This was a prospective, cross-sectional, observational, single-center study. All patients who underwent coronary angiography for suspected stable or unstable CAD with LV ejection fraction >50% and no resting regional wall motion abnormality (RWMA) were included in the study. Patients with heart rhythm other than normal sinus rhythm, valvular lesions of more than mild-grade severity, poor transthoracic window, or poor signal on TDI were excluded. Informed consent was obtained from all the patients. The patients underwent echocardiographic examination using Vivid 7 dimension imaging system (GE Vingmed; Horten, Norway). Narrow sector imaging with high frame rates (>100 FPS) keeping the area under investigation as much parallel to the transducer imaging line was done using a 3.5 MHz transducer in the apical long axis, four chamber and two chamber views for the segmental and global analysis of PSLS and PSLSR. Segmental analysis of PSLS and PSLSR [Figure 1] and [Figure 2] was done in 16 segments of the left ventricle (septal and lateral wall – base, mid, and apex in apical four-chamber view; anterior and inferior wall – base, mid, and apex in apical-two chamber view; and posterior and anteroseptal wall – base and mid in the apical long-axis view). Global PSLS and global PSLSR were calculated by average of the 16 segmental PSLS and PSLSR of a left ventricle. Three consecutive cardiac cycles were saved in digital format. Strain and strain rate analysis was done offline by one investigator before angiogram.
|Figure 1: The offline analysis of tissue Doppler-based peak longitudinal segmental strain analysis in septal (a), lateral (b), inferior (c), anterior (d), posterolateral (e), and anteroseptal (f) walls of the left ventricle in one of the patient enrolled in the study|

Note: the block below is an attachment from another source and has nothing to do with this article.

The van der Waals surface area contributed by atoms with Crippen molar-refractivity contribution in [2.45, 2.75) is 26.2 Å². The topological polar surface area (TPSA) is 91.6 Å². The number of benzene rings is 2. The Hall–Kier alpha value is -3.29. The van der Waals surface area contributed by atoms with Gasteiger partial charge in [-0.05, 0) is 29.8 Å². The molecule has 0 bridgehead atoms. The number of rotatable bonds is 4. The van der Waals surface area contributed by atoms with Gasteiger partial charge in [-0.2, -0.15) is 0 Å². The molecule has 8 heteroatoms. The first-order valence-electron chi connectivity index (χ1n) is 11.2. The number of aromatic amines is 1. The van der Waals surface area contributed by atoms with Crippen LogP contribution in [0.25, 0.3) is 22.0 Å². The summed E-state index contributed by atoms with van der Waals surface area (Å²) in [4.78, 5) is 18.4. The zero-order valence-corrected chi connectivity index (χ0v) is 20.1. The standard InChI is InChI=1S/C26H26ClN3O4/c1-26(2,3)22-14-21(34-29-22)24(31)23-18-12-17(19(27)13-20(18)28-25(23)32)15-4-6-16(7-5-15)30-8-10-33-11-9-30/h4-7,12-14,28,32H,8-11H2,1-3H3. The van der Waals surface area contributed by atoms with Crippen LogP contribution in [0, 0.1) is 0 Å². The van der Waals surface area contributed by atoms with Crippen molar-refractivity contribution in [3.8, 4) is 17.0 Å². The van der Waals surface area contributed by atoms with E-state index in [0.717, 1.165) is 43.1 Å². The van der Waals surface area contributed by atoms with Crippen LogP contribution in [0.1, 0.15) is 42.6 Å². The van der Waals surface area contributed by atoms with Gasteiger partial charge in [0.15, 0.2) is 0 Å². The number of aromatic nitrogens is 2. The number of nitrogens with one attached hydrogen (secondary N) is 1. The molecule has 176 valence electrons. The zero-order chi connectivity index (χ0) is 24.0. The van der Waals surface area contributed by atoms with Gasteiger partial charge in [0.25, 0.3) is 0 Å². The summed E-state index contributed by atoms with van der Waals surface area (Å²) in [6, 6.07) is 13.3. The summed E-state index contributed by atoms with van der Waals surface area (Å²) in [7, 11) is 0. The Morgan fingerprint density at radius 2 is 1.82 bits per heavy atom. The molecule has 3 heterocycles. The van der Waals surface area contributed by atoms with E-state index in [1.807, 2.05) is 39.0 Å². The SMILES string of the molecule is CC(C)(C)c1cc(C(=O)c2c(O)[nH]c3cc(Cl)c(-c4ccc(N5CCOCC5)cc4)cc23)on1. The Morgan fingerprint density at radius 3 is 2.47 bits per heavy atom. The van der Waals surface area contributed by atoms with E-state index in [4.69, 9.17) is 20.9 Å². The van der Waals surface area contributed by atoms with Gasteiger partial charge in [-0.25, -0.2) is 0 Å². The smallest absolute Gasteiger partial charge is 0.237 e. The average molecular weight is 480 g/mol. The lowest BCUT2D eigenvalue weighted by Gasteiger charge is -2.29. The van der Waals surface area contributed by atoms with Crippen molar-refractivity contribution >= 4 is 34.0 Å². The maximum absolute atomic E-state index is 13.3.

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|Figure 2: The offline analysis of tissue Doppler-based peak longitudinal segmental strain rate analysis in septal (a), lateral (b), inferior (c), anterior (d), posterolateral (e), and anteroseptal (f) walls of the left ventricle in one of the patients enrolled in the study|
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The visual assessment of percent diameter stenosis of the angiographic lesion was done according to the American Heart Association Classification. The number of affected vessels was assessed, using a cutoff of percent diameter stenosis ≥70% for three epicardial vessels and ≥50% for LM coronary artery. Patients were grouped into high-risk group (LM or triple-vessel CAD), low-risk group (CAD other than high risk), and normal group (absence of CAD).
Continuous variables are presented as mean ± standard deviation, whereas categorical variables are expressed as percentages. Data were analyzed using SPSS (IBM Corp. Released 2012. IBM SPSS Statistics for Windows, Version 21.0. IBM Corp, Armonk, NY) Chi-square test and analysis of variance were used to compare the data. Receiver-operator curve analysis was performed to find out discriminant values of different parameters being studied. P < 0.05 was considered as indicator of a significant association.
| Results|| |
Demographic and angiographic details
A total of 100 patients were enrolled in the study, but due to poor transthoracic echo window and poor signals on TDI, 14 patients were excluded. Hence, 86 patients were evaluated by both echocardiography and coronary angiography. Sixty patients were male and 26 were female. The demographic and angiographic characteristics of different groups are outlined in [Table 1].
|Table 1: The demographic and angiographic characteristics of different groups|
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Global and segmental strains and strain rates
The mean global and segmental PSLS and PSLSR in all the three groups are shown in [Table 2]. Global PSLS and PSLSR were significantly lower in the high-risk group as compared to the low risk and the normal group (P < 0.001). The difference was also significant between the low-risk and normal group.